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Unpaid Property Taxes Rise Sharply

The number of Americans not paying their property taxes amid the recession and the brutal housing collapse has increased sharply - more than doubling in some parts of the country.

At a time when the nation's housing crisis has put millions of Americans at risk of losing their homes through bank foreclosure, a growing pile of unpaid bills has put tens of thousands more in danger of losing them to tax seizures. That has caused multimillion-dollar shortfalls for some already-struggling local governments that rely on property taxes to pay for everything from schools to police.

Because property taxes are almost always collected locally, there is no single national measure of just how many people have fallen behind. But tax collectors and treasures in communities across the country say they've seen a sharp jump in the number of delinquent homeowners and businesses as the nation's unemployment rate grew. They're bracing for even more unpaid bills ahead.

"We fully expect a higher level ahead than in the last few years," says Kenneth Parrish, the treasurer of Kent County, Mich., and president of a national association of tax collectors.

Tax collectors from South Florida to Wisconsin and Cleveland have noted the increase. In Cuyahoga County, Ohio, which includes Cleveland, nearly 8 percent of taxpayers didn't pay tax bills due this month, double the rate of four years ago, says Deputy County Treasurer Robin Darden Thomas. Now the county is struggling to collect about $400 million it's owed in back taxes, she says.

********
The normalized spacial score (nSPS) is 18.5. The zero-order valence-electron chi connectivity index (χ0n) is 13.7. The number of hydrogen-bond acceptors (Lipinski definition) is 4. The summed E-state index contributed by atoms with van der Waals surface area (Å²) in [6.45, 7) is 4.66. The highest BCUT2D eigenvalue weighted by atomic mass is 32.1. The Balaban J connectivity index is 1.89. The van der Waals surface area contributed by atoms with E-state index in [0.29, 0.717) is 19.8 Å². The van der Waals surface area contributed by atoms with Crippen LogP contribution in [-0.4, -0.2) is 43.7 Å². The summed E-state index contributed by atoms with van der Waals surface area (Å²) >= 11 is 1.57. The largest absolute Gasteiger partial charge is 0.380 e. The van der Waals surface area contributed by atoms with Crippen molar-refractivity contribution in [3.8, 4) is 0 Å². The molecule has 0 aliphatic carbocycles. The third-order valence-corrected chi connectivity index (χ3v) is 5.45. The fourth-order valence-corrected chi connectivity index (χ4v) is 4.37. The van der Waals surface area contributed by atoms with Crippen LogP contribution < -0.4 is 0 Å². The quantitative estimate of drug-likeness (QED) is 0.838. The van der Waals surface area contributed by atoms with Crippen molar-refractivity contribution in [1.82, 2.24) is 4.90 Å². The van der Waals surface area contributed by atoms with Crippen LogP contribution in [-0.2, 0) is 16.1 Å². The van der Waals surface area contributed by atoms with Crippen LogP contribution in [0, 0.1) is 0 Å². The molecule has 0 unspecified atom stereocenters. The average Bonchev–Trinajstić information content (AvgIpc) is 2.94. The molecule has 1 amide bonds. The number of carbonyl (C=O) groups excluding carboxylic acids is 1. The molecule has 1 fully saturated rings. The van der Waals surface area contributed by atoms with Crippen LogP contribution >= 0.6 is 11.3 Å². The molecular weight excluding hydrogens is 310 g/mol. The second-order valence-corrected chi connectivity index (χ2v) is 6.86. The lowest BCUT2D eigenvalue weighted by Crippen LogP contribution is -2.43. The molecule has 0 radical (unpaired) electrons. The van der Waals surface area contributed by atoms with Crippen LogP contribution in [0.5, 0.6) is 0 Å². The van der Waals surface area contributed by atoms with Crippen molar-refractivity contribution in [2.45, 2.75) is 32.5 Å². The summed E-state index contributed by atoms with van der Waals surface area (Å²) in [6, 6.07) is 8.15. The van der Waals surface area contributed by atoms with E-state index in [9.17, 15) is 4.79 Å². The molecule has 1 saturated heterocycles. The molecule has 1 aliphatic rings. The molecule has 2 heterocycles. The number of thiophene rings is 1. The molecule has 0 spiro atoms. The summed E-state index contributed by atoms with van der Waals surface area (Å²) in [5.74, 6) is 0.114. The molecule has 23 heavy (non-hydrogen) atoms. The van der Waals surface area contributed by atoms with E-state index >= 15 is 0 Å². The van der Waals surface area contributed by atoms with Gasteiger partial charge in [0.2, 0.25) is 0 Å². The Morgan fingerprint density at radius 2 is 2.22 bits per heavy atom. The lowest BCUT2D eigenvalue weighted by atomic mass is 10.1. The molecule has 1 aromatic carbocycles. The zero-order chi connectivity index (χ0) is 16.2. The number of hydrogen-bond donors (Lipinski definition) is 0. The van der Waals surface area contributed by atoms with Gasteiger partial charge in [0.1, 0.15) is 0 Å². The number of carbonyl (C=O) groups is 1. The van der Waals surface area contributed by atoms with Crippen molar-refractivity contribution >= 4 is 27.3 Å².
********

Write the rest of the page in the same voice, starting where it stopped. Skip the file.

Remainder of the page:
"Hopefully when the economy picks up, people will be able to pay," Thomas says.

A look at the problem across the U.S.:

- In Charleston County, S.C.,@ more than 13,500 taxpayers didn't pay yearly tax bills due in March, up from about 10,000 two years earlier, says Mary Scarborough, the county's collector of delinquent taxes. "We have more foreclosures too. And if people aren't paying the banks, they're not paying us."

- In Nashville,@ about 5 percent of taxpayers don't pay their bills each year, but this year officials expect an additional 3 percent will fall behind, city and county tax collector Charlie Cardwell says.

- In Lee County, Fla.@ - one of the places suffering most in the nation's foreclosure crisis - more than 43,000 taxpayers didn't pay bills due this year, compared with about 31,000 two years ago, according to county records.

Property tax laws vary, but usually if taxes aren't paid within two or three years, authorities can seize the property. Before that happens, officials usually try to set up repayment plans, and in many cases, mortgage lenders will step in first to protect their investment, says Dina Mumford, the treasurer in Outagamie County, Wis.

"But eventually those taxes get paid plus interest or we take the home," she says.

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